October 1, 2001
Why Leave Pilots Defenseless?
In the days since the September 11th tragedy, hundreds of Americans have contacted my office concerning airline security. Most are angry and appalled that our planes were left so vulnerable to hijacking, especially considering the terrorists needed only simple boxcutting knives to carry out their depraved plan. The American people understandably are shocked at the ease with which the airplanes were overtaken and the defenseless pilots removed from the cockpit. The resounding message that people have conveyed to my office is very clear: the federal government should allow pilots to be armed.
The case for arming pilots is simple. The fundamental duty of any pilot is to ensure the safe operation of his aircraft. Safety is utterly compromised if a terrorist takes control of a plane, or violently attempts to do so. Our commercial pilots fly very precious human cargo, in very dangerous and expensive machines capable of killing many people on the ground. Whether we like it or not, part of a pilot's job in this modern era is to guard his plane, which is every bit as valuable to our enemies as a bank vault is to a criminal. So why do we guard the bank vault, but not the plane in flight? Pilots clearly must be able to defend themselves and their passengers, and the most direct and sensible approach is to permit them to carry firearms in the cockpit.
We should recognize that pilots themselves overwhelmingly favor having the choice to carry a gun when they fly. In fact, some have refused to return to work until they are permitted to do so. The airline pilot's unions, including the large Air Line Pilot's Association, recently urged Congress to allow arming of pilots. Congress, the administration, and the FAA should not second-guess the actual pilots who ultimately stand in harm's way in the event of a hijacking attempt. Surely pilots know better than any of us how best to maintain security in the skies.
FAA regulations effectively prohibit flight crews from carrying weapons. Although airlines technically may send employees to FAA-conducted seminars to obtain permits, no such seminars have ever been held. I recently introduced legislation which establishes a clear federal rule that allows airlines to decide for themselves whether to arm pilots, without interference from the FAA or other federal agencies.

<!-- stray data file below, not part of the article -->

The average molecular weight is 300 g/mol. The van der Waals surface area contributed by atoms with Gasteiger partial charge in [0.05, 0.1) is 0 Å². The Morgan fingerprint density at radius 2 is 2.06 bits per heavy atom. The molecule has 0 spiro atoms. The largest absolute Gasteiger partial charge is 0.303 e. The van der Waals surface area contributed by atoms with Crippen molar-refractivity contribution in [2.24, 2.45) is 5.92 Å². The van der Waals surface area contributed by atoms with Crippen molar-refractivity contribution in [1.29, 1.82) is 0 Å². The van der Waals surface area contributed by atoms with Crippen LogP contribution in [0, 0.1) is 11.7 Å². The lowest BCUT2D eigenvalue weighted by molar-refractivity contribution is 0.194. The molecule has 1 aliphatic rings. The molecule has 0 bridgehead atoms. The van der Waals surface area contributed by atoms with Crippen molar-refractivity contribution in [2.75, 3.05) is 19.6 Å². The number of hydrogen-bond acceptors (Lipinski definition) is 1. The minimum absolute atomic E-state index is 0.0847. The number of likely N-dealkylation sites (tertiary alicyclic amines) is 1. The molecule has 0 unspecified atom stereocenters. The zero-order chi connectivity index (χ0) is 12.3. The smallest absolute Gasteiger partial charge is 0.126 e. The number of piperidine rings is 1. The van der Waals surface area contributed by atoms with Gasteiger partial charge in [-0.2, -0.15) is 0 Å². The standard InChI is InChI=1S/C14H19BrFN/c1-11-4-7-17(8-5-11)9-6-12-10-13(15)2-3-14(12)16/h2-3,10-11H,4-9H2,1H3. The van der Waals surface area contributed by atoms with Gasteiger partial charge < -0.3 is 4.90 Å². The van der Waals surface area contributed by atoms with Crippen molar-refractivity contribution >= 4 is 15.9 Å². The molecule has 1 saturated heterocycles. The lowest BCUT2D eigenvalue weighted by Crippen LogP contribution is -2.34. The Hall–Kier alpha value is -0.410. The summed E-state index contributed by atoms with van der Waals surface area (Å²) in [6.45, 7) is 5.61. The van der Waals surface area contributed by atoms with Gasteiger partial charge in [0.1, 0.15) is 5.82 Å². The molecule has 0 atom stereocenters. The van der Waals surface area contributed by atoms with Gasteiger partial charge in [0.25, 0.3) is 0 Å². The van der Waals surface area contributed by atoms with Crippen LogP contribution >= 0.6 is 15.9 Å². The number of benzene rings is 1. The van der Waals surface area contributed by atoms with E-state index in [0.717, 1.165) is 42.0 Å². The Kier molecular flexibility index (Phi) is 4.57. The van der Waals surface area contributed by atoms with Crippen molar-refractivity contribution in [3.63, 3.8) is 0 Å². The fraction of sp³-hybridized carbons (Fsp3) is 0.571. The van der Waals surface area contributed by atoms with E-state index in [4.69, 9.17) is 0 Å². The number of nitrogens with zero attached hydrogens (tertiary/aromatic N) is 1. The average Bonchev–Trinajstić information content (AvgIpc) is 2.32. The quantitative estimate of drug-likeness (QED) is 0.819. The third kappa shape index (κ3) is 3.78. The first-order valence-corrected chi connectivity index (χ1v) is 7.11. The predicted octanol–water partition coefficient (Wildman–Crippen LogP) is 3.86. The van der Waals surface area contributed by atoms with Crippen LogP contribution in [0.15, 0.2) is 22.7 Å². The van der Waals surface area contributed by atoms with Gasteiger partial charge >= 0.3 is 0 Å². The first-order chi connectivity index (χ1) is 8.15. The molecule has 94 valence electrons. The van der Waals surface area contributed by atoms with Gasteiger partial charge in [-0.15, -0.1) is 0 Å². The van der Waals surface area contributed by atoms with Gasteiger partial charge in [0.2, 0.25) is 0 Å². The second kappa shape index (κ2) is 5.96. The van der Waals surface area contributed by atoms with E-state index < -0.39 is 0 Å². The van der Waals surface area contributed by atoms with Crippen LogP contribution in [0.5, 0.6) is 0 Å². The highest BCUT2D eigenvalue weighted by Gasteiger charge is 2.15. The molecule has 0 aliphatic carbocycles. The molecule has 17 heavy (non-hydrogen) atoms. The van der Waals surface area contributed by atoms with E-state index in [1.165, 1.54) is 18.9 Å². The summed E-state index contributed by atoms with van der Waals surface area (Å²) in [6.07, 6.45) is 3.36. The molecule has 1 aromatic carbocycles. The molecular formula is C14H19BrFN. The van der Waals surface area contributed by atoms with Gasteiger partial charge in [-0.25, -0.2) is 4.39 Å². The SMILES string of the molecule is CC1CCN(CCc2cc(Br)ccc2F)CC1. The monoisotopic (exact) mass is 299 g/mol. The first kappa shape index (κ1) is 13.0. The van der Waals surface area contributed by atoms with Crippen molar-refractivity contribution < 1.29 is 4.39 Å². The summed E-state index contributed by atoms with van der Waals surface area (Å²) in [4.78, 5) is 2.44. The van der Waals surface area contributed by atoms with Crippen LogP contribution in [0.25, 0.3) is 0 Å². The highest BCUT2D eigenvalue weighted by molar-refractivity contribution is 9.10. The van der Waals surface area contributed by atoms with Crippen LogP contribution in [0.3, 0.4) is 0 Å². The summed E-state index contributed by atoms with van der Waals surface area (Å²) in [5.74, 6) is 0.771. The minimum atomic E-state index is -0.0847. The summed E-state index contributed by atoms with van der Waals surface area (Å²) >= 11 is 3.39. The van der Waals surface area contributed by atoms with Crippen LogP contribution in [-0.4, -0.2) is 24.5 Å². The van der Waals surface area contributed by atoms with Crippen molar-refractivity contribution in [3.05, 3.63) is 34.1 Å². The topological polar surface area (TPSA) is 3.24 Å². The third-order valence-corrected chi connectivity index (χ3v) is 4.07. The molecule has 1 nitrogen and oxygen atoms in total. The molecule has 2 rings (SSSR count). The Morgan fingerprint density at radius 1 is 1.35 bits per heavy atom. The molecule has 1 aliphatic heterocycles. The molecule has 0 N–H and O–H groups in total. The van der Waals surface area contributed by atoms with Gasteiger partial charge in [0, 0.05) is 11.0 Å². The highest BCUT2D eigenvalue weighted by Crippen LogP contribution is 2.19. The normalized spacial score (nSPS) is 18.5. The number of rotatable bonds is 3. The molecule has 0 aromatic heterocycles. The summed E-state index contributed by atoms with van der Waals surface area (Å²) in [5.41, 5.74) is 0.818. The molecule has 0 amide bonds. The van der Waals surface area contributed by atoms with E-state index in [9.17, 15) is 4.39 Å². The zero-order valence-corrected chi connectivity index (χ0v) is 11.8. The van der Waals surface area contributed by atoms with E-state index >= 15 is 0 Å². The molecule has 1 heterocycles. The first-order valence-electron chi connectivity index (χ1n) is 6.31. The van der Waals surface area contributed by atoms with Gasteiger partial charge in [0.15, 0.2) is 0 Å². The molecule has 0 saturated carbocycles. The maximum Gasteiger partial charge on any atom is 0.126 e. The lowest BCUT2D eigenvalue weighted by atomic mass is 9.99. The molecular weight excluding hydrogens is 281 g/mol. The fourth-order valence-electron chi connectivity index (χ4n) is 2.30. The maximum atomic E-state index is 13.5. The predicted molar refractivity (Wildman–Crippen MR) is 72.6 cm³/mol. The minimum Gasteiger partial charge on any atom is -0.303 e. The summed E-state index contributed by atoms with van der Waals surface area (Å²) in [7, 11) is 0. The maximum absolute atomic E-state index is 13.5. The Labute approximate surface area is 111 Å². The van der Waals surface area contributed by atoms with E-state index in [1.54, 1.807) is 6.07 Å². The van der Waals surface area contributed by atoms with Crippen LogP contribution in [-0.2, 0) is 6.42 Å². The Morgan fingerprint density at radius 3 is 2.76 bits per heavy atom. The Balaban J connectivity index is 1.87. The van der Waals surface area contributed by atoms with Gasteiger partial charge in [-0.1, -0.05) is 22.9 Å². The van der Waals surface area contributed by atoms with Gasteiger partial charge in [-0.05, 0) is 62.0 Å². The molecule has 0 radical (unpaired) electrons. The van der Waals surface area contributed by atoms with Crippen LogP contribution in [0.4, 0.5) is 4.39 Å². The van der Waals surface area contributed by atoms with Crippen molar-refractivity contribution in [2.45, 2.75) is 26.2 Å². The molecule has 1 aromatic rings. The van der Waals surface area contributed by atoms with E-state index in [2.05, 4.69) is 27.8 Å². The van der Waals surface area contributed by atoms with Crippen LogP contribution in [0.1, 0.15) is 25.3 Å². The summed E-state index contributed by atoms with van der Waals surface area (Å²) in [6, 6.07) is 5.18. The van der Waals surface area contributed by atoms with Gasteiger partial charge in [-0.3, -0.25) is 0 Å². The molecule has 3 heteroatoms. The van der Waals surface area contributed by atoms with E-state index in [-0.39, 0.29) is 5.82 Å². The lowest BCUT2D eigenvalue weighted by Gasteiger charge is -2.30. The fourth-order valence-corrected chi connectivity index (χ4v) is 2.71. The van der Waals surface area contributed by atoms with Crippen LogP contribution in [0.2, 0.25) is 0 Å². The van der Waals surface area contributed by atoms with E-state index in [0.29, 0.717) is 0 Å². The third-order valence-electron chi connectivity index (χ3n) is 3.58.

No amount of law enforcement efforts or heightened airport security can guarantee that a terrorist will never again board an aircraft with a weapon. Terrorists can bribe airport personnel, impersonate police, or even get jobs working in airport security. They can work for the many private contractors that maintain, clean, fuel, and stock planes parked at the gate. They can become baggage handlers. Ultimately, pilots must be still be able to defend themselves against a weapon smuggled onto an aircraft.
Cockpit doors can be strengthened, but putting more weight in the nose of a plane may require expensive structural retrofitting, and the doors have to be opened for pilots to eat or use the bathroom. Heavy cockpit doors also cause pressurization problems between the cockpit and the main cabin. Emergencies could arise that require access to the cockpit, such as the illness or incapacitation of one or both pilots. So simply sealing off the front of the plane is not an easy remedy to the hijacking threat.
In the short term, of course, some federal action may be necessary. Armed sky marshals can serve to reassure the flying public while the airlines work to rebuild ridership. Military monitoring of the skies is needed to provide a rapid response if another hijacking were to occur. However, we must allow the private airlines to implement their own security measures to protect their crews, their passengers, their aircraft, and people on the ground. Arming pilots is a small but critical first step in making air travel safe.